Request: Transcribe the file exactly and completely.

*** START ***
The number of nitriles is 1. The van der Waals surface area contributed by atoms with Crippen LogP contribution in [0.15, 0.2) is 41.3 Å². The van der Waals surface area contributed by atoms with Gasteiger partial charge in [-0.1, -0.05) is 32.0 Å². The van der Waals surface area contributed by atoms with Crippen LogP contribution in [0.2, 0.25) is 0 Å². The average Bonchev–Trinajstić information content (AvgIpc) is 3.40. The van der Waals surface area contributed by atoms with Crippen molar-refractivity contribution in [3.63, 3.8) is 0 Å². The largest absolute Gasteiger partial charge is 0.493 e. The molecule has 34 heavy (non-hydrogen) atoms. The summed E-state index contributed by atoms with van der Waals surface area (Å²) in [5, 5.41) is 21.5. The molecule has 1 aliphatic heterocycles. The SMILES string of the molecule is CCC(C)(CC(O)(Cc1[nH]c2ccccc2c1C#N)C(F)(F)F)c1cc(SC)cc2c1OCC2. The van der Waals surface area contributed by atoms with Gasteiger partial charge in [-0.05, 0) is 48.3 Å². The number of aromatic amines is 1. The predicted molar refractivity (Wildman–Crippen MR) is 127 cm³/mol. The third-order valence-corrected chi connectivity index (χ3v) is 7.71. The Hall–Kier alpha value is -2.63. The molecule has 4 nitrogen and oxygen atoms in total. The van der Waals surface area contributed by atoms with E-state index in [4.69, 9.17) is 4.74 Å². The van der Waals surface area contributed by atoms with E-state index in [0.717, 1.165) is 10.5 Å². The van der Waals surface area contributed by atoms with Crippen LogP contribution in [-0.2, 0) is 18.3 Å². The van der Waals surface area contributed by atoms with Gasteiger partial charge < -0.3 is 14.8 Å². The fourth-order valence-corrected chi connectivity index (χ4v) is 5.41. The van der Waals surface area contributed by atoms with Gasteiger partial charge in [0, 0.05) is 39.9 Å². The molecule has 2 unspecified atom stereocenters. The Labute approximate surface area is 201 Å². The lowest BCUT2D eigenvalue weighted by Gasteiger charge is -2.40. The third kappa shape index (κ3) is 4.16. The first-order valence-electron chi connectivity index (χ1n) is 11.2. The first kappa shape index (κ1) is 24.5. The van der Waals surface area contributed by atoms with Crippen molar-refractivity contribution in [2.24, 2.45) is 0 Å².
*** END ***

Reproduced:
The number of nitriles is 1. The van der Waals surface area contributed by atoms with Crippen LogP contribution in [0.15, 0.2) is 41.3 Å². The van der Waals surface area contributed by atoms with Gasteiger partial charge in [-0.1, -0.05) is 32.0 Å². The van der Waals surface area contributed by atoms with Crippen LogP contribution in [0.2, 0.25) is 0 Å². The average Bonchev–Trinajstić information content (AvgIpc) is 3.40. The van der Waals surface area contributed by atoms with Crippen molar-refractivity contribution in [3.63, 3.8) is 0 Å². The largest absolute Gasteiger partial charge is 0.493 e. The molecule has 34 heavy (non-hydrogen) atoms. The summed E-state index contributed by atoms with van der Waals surface area (Å²) in [5, 5.41) is 21.5. The molecule has 1 aliphatic heterocycles. The SMILES string of the molecule is CCC(C)(CC(O)(Cc1[nH]c2ccccc2c1C#N)C(F)(F)F)c1cc(SC)cc2c1OCC2. The van der Waals surface area contributed by atoms with Gasteiger partial charge in [-0.05, 0) is 48.3 Å². The number of aromatic amines is 1. The predicted molar refractivity (Wildman–Crippen MR) is 127 cm³/mol. The third-order valence-corrected chi connectivity index (χ3v) is 7.71. The Hall–Kier alpha value is -2.63. The molecule has 4 nitrogen and oxygen atoms in total. The van der Waals surface area contributed by atoms with E-state index in [4.69, 9.17) is 4.74 Å². The van der Waals surface area contributed by atoms with E-state index in [0.717, 1.165) is 10.5 Å². The van der Waals surface area contributed by atoms with Crippen LogP contribution in [-0.2, 0) is 18.3 Å². The van der Waals surface area contributed by atoms with Gasteiger partial charge < -0.3 is 14.8 Å². The fourth-order valence-corrected chi connectivity index (χ4v) is 5.41. The van der Waals surface area contributed by atoms with Gasteiger partial charge in [0, 0.05) is 39.9 Å². The molecule has 2 unspecified atom stereocenters. The Labute approximate surface area is 201 Å². The lowest BCUT2D eigenvalue weighted by Gasteiger charge is -2.40. The third kappa shape index (κ3) is 4.16. The first-order valence-electron chi connectivity index (χ1n) is 11.2. The first kappa shape index (κ1) is 24.5. The van der Waals surface area contributed by atoms with Crippen molar-refractivity contribution in [2.24, 2.45) is 0 Å².